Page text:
Ronaldo and Messi are both headed home, but this World Cup has already outgrown them
They have come to embody football in this modern era, almost outgrowing their clubs and countries to be whole global entities of their own, but within six hours both Lionel Messi and Cristiano Ronaldo have been booted from the 2018 World Cup.
The ramifications of this for both men individually is pretty huge. As Messi and Ronaldo have reached the latter, ever-so-slightly post-peak stages of their career, their shared sole objective has been to outdo the other, and to earn the right to sit one place higher in history's mythical "greatest ever player" leaderboard.
But now, confirmation has almost certainly arrived that neither man will win a World Cup. Ronaldo will be 37 in four years' time and Messi — who has history of prematurely retiring from the Argentina side and is tipped to do so again in the aftermath of this tournament — will be 35.
Neither has scored a goal in the knockout stages of the World Cup in their careers. Messi has played in one final, Ronaldo one semi-final, but this major honour, the medal that was supposed to rule all medals and definitively end the debate once and for all, has eluded the both of them.
They will be crushed by that. But for us, the regular football fan who has just seen the game's two modern greats eliminated three games short of a final, the fun is just getting started.
This has been a thrilling World Cup so far, featuring drama and quality and gripping storylines on a daily basis. Messi and Ronaldo have made their sporadic marks, but this is a World Cup not at all reliant on the superstar pair — and it is better for it.
You can take just today as an example. While Messi grew increasingly despondent as N'Golo Kante thwarted his every move, keeping his contribution only to assists and nothing close to match-defining, Kylian Mbappe was confirming that his name will soon be filling Balon d'Or ballots for a decade or more.
While Ronaldo ran down blind alleys and bewildered only himself with his stepovers against Uruguay, Edinson Cavani and Luis Suarez were combining their incredible work rates with understanding and brilliant technical quality to great effect.
Perhaps the aura has grown too big, that no team — certainly no international team with its limited preparation time and decreased chemistry — can handle the weight of such giants and expect to be able to keep moving forward.
Because aside from the snap moments of individual brilliance, Ronaldo did not make Portugal play better, and Argentina spent its whole tournament desperately trying to find a system that Messi would be happy with and could thrive in, and failed.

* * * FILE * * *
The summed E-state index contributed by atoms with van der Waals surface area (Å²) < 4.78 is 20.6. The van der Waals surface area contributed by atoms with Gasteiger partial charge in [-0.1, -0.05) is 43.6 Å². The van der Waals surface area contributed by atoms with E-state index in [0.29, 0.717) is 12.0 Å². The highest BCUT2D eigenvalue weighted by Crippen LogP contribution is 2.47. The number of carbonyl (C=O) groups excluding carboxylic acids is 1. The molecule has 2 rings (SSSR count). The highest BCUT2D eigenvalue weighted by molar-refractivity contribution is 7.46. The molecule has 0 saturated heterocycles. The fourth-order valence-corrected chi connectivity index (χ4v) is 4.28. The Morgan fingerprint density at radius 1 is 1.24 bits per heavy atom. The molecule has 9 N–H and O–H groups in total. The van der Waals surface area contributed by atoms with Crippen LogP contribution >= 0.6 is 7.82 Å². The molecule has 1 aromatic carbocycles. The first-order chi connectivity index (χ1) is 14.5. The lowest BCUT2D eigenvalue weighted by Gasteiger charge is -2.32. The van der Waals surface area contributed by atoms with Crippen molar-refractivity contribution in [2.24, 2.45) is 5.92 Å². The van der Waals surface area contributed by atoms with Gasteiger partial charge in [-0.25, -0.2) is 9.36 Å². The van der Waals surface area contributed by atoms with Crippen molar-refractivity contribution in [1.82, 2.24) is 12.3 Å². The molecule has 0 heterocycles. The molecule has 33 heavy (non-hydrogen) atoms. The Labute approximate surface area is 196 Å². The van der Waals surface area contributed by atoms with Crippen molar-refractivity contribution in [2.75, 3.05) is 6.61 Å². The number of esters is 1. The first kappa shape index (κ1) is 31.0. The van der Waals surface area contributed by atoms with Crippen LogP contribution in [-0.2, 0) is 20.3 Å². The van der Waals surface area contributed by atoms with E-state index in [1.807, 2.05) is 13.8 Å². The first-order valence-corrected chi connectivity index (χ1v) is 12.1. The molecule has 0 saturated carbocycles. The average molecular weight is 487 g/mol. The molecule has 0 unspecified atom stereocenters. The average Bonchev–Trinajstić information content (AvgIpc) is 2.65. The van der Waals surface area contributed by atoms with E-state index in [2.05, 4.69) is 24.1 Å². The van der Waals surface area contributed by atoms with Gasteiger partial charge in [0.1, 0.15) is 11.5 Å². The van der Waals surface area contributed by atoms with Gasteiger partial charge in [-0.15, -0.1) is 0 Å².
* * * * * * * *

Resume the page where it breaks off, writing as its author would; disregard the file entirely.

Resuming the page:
This is not going to be a tournament where one player puts his team on his back and carries them to the crown. Neymar has been overshadowed by Philippe Coutinho for Brazil, Harry Kane's goals don't come without the overall excellence of England's attacking movement, and it's almost impossible to pick one single key figure for Spain or Belgium.
The best players at this World Cup — players like Luka Modric, Isco and Juan Quintero — fit into their teams and make them better. Neither Messi or Ronaldo have done that in Russia.
And so the show must go on, with or without its supposed headline acts. Some salivated over a potential Ronaldo v Messi quarter-final battle between Portugal and Argentina, when in truth France against Uruguay really is a much more tantalising game in nearly every way.
None of this is to take away from the ability and careers of these two titans of the game. That their resume doesn't include a World Cup triumph does nothing to detract from their brilliance, and certainly won't end the debates that will befoul social media for years to come.
Even in their swansongs, they gave us something special to remember them by. Ronaldo's free-kick against Spain was unforgettable, and Messi's two touches and finish against Nigeria from another planet.
But this World Cup does not rely upon the greatness of Ronaldo or Messi for its own, and will surely go from strength to strength without them.
New stars will continue rise, and perhaps the next great GOAT debate is about to be spawned from the next two weeks of football.